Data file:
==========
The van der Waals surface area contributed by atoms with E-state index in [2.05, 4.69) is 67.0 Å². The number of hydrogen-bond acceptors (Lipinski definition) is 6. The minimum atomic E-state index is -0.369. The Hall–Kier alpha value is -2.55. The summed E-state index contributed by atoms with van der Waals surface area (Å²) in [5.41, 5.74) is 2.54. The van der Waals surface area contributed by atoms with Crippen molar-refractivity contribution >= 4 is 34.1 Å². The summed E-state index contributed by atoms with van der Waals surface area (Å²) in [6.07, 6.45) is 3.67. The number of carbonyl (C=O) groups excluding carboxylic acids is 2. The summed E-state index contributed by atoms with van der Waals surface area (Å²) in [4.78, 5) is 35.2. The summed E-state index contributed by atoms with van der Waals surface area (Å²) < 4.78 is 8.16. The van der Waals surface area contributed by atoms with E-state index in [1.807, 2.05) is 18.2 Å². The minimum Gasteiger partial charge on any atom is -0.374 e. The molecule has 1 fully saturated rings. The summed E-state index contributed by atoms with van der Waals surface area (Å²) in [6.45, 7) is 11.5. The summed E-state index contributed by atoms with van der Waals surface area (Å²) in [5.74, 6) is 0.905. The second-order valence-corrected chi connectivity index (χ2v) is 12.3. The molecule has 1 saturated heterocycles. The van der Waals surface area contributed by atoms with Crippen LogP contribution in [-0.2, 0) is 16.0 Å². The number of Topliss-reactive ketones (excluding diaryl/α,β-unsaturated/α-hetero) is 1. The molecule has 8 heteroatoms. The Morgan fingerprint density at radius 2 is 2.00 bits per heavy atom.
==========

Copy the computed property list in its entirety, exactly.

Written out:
The van der Waals surface area contributed by atoms with E-state index in [2.05, 4.69) is 67.0 Å². The number of hydrogen-bond acceptors (Lipinski definition) is 6. The minimum atomic E-state index is -0.369. The Hall–Kier alpha value is -2.55. The summed E-state index contributed by atoms with van der Waals surface area (Å²) in [5.41, 5.74) is 2.54. The van der Waals surface area contributed by atoms with Crippen molar-refractivity contribution >= 4 is 34.1 Å². The summed E-state index contributed by atoms with van der Waals surface area (Å²) in [6.07, 6.45) is 3.67. The number of carbonyl (C=O) groups excluding carboxylic acids is 2. The summed E-state index contributed by atoms with van der Waals surface area (Å²) in [4.78, 5) is 35.2. The summed E-state index contributed by atoms with van der Waals surface area (Å²) < 4.78 is 8.16. The van der Waals surface area contributed by atoms with E-state index in [1.807, 2.05) is 18.2 Å². The minimum Gasteiger partial charge on any atom is -0.374 e. The molecule has 1 fully saturated rings. The summed E-state index contributed by atoms with van der Waals surface area (Å²) in [6.45, 7) is 11.5. The summed E-state index contributed by atoms with van der Waals surface area (Å²) in [5.74, 6) is 0.905. The second-order valence-corrected chi connectivity index (χ2v) is 12.3. The molecule has 1 saturated heterocycles. The van der Waals surface area contributed by atoms with Crippen LogP contribution in [-0.2, 0) is 16.0 Å². The number of Topliss-reactive ketones (excluding diaryl/α,β-unsaturated/α-hetero) is 1. The molecule has 8 heteroatoms. The Morgan fingerprint density at radius 2 is 2.00 bits per heavy atom.